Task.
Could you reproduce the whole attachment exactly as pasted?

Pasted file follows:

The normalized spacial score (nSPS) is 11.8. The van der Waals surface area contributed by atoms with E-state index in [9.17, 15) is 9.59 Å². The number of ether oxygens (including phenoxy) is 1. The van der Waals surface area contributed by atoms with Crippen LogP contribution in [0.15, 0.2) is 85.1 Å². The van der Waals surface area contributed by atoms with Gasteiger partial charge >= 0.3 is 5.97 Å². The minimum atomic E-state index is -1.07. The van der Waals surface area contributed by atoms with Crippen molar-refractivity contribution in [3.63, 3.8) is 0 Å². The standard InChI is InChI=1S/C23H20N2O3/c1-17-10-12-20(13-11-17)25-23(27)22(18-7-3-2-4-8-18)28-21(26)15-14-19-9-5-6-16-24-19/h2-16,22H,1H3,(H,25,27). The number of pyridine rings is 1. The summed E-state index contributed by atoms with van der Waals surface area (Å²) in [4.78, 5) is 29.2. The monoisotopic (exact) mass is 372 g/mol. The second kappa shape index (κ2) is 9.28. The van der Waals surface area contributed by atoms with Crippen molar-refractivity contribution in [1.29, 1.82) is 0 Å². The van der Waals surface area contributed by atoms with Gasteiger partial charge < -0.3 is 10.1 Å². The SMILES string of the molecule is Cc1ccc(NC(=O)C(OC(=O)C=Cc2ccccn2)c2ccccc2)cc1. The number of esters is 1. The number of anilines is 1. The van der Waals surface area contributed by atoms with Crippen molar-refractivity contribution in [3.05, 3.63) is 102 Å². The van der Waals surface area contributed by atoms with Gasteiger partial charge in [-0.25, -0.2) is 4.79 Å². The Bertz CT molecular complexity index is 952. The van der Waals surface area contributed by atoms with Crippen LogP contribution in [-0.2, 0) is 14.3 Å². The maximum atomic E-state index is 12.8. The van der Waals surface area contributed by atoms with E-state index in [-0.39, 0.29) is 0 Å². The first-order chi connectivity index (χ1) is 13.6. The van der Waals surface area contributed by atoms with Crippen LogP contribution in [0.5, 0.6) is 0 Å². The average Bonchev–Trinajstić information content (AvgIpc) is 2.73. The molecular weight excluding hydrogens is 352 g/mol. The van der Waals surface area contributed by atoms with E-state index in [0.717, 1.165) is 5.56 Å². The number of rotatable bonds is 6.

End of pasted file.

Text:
The normalized spacial score (nSPS) is 11.8. The van der Waals surface area contributed by atoms with E-state index in [9.17, 15) is 9.59 Å². The number of ether oxygens (including phenoxy) is 1. The van der Waals surface area contributed by atoms with Crippen LogP contribution in [0.15, 0.2) is 85.1 Å². The van der Waals surface area contributed by atoms with Gasteiger partial charge >= 0.3 is 5.97 Å². The minimum atomic E-state index is -1.07. The van der Waals surface area contributed by atoms with Crippen molar-refractivity contribution in [3.63, 3.8) is 0 Å². The standard InChI is InChI=1S/C23H20N2O3/c1-17-10-12-20(13-11-17)25-23(27)22(18-7-3-2-4-8-18)28-21(26)15-14-19-9-5-6-16-24-19/h2-16,22H,1H3,(H,25,27). The number of pyridine rings is 1. The summed E-state index contributed by atoms with van der Waals surface area (Å²) in [4.78, 5) is 29.2. The monoisotopic (exact) mass is 372 g/mol. The second kappa shape index (κ2) is 9.28. The van der Waals surface area contributed by atoms with Crippen molar-refractivity contribution in [1.29, 1.82) is 0 Å². The van der Waals surface area contributed by atoms with Gasteiger partial charge < -0.3 is 10.1 Å². The SMILES string of the molecule is Cc1ccc(NC(=O)C(OC(=O)C=Cc2ccccn2)c2ccccc2)cc1. The number of esters is 1. The number of anilines is 1. The van der Waals surface area contributed by atoms with Crippen molar-refractivity contribution in [3.05, 3.63) is 102 Å². The van der Waals surface area contributed by atoms with Gasteiger partial charge in [-0.25, -0.2) is 4.79 Å². The Bertz CT molecular complexity index is 952. The van der Waals surface area contributed by atoms with Crippen LogP contribution in [-0.2, 0) is 14.3 Å². The maximum atomic E-state index is 12.8. The van der Waals surface area contributed by atoms with E-state index in [-0.39, 0.29) is 0 Å². The first-order chi connectivity index (χ1) is 13.6. The van der Waals surface area contributed by atoms with Crippen LogP contribution in [0.5, 0.6) is 0 Å². The average Bonchev–Trinajstić information content (AvgIpc) is 2.73. The molecular weight excluding hydrogens is 352 g/mol. The van der Waals surface area contributed by atoms with E-state index in [0.717, 1.165) is 5.56 Å². The number of rotatable bonds is 6.